Written from the perspective of a cook living in the Mississippi Delta, this book aims to depict tasty meals and a laid back lifestyle. Texas born and raised in the big city, I envy such a lifestyle even with knowing that it isn’t always what it is purported to be. Pictures never capture the oppressive heat and humidity or the sheer joy of a cloud of gnats descending upon you.

 

The cookbook opens with a section titled “Mailbox Happy hour and Pick-up Party Food.” Or, as I would call it, “appetizers and booze.” Drinks made with alcohol and small finger foods guide these recipes and occasional color pictures. Little sections of commentary or background lead into these easy to make recipes along with notes (tips) on how to make items. And of course, there is the obligatory “Deviled Egg” recipe complete with paprika along with some more complicated recipes such as “Red Drum Starter” and “Inland Prawn Toast.”

 

“Luncheons, Salads and Dressings” is the next section. Along with recipes for tasty “Chicken Salad, Frozen Cucumber Salad,” and “Three Bean Salad,” there are ones for “Homemade Mayonnaise” and “Pimento Cheese” spread. There are many others in this section and certainly something here is going to work for somebody.

 

The next section is “Gumbos, Soups, Dumplings and a Bisque.” Pretty much obvious by the name what is covered in this chapter. Lots of good things here like “Seafood Gumbo, Curried Sweet Potato Soup, Monday Red Beans and Rice” and many others. The bisque is a recipe for “Belzoni Crawfish Rice and Corn” and is found on pages 84 and 85. There is even a recipe for “Turtle Soup” using the large alligator snapping turtles along with a warning about checking with your state Department of Wildlife and Fisheries regarding trapping regulations.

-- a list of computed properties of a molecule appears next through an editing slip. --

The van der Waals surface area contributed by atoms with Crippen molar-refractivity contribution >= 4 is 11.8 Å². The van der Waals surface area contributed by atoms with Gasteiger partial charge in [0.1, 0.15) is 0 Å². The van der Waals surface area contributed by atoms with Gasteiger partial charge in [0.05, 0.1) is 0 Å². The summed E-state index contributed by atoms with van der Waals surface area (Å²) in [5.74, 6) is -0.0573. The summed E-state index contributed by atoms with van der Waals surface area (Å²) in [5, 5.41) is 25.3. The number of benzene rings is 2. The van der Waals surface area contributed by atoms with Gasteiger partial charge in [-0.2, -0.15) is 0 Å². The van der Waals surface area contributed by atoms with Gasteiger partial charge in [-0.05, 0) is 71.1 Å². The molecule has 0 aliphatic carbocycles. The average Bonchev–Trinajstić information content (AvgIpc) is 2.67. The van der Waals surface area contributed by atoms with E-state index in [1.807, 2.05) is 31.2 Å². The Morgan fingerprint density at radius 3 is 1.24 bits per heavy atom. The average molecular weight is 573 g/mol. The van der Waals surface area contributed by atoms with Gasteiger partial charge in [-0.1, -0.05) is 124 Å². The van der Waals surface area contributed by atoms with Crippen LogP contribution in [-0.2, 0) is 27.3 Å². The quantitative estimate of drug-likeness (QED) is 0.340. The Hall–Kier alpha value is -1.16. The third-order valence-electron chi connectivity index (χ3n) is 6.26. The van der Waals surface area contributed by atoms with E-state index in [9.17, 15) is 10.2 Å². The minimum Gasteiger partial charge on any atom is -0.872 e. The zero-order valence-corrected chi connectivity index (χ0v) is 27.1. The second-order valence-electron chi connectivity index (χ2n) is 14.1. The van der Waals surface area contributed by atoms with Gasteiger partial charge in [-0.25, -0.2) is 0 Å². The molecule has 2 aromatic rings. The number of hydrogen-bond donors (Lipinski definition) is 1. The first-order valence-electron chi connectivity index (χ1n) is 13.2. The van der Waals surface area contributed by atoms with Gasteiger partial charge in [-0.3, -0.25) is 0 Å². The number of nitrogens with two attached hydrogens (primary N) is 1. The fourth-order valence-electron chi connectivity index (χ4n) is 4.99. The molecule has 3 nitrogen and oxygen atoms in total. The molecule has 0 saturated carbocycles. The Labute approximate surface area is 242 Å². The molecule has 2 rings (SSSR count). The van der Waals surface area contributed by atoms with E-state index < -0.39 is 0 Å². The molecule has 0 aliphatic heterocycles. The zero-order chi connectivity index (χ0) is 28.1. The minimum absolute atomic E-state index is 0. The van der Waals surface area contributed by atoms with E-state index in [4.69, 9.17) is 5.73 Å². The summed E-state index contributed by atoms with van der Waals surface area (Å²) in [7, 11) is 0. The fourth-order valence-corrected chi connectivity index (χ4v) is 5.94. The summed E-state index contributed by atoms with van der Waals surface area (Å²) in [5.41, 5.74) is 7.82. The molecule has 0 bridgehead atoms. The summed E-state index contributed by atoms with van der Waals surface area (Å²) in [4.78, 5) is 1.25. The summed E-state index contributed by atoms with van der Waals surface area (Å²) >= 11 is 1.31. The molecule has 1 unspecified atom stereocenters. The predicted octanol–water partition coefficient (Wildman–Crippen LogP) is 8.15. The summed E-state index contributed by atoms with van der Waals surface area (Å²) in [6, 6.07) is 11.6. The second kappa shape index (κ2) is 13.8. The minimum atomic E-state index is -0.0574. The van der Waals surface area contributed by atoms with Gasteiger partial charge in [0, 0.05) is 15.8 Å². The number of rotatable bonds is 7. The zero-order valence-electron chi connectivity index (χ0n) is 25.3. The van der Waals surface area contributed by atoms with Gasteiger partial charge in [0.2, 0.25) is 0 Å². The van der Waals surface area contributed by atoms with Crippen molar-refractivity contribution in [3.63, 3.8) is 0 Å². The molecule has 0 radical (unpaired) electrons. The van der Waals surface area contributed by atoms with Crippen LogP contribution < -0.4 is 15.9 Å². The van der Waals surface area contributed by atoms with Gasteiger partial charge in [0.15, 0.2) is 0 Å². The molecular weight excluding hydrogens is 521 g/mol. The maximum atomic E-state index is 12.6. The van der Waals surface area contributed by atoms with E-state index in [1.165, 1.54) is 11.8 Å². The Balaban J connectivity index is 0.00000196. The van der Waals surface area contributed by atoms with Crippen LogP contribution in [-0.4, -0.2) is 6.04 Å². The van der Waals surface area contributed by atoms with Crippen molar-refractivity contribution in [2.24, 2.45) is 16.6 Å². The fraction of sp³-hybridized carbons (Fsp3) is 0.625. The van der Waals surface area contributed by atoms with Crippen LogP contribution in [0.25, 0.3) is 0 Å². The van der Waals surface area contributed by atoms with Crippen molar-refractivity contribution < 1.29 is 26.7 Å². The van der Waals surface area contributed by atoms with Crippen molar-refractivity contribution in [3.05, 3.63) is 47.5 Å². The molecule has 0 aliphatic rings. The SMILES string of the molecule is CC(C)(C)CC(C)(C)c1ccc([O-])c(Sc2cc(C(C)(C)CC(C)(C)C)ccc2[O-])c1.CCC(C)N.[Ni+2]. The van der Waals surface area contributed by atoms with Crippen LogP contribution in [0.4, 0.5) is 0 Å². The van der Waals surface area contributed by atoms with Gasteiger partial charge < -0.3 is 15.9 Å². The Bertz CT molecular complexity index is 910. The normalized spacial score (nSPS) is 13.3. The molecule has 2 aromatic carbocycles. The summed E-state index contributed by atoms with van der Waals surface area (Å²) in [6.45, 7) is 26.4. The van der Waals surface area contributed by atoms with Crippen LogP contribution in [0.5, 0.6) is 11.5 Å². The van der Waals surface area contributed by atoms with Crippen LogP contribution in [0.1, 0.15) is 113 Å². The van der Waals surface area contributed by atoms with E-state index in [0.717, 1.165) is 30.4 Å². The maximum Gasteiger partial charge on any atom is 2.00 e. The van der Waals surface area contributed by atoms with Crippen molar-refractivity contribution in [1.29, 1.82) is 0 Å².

“Dishes From the Backyard and Kitchen” come next and involve chicken, turkey, poultry, pork in a variety of ways, steak, ribs, etc. The recipes include “Proper Fried Chicken, Double Cut Pork Chops, Blue Cheese Porterhouse” and many others. If it were me, I’d save the blue cheese for the dressing on my salad, the sour cream for my potato, and eat the steak well done without anything on it. That is after cooking it over a wood fire under a blue Texas sky next to a lake. But, that is just me.

 

The book then moves on to sides and these aren’t simple mashed potatoes, or string beans with a dollop of butter. In  “Field Peas, Greens, Sides and the Like” the recipes are for things like “Crumb Cauliflower ” (which just might make the stuff edible) “Green Chile Rice, Succotash, Corn and Red Pepper Pudding” along with many more. And yes, there is the obligatory sweet potato recipe.

 

“Hot From the Oven” should have been titled “Biscuits and More” or something straight forward along that line. The recipes cover various items such as “Apron String Biscuits” (with Red-Eye Gravy or Tomato Gravy) Sweet Potato Biscuits, Blue Cheese Pecan Bread, Delta Cream Doughnuts” and many others. Just looking at the pictures of these items can cause your waistband to spontaneously expand.

 

The next chapter “The Sweetest Things” doesn’t help that at all. Deserts such as “Banana Pudding, Lemon Icebox Pie” (my grandmother recipe was and is better), “Silent Shade Cobbler” and numerous others are covered and include recipes for sherbet and ice cream.

 

This 284 page delectable cookbook closes with an index and author acknowledgement. It is a book filled with numerous color photographs, many of the area and not of the food, good recipes, plenty of tips and information and a liberal dash of humor.

 

My only quibble with this book is the lack of dietary information. There is nothing in this book about salt content, fat grams, or any of the rest of it.  I suspect the numbers are quite high, per serving, in many cases but the book doesn’t address that in any way. Considering the increasing obesity epidemic and growing media attention to health issues, this very good book would have been markedly better if that information had been included.

  

Screen Doors and Sweet Tea: Recipes and Tales from a Southern Cook

Martha Hall Foose

Clarkson Potter/Publishers (Crown/Random House)

http://www.clarksonpotter.com

April 2008

ISBN# 978-0-307-35140-1

248 Pages

$32.50

  

Review copy provided by the good folks of the Plano, Texas Public Library System.

  

Kevin R. Tipple © 2009

 

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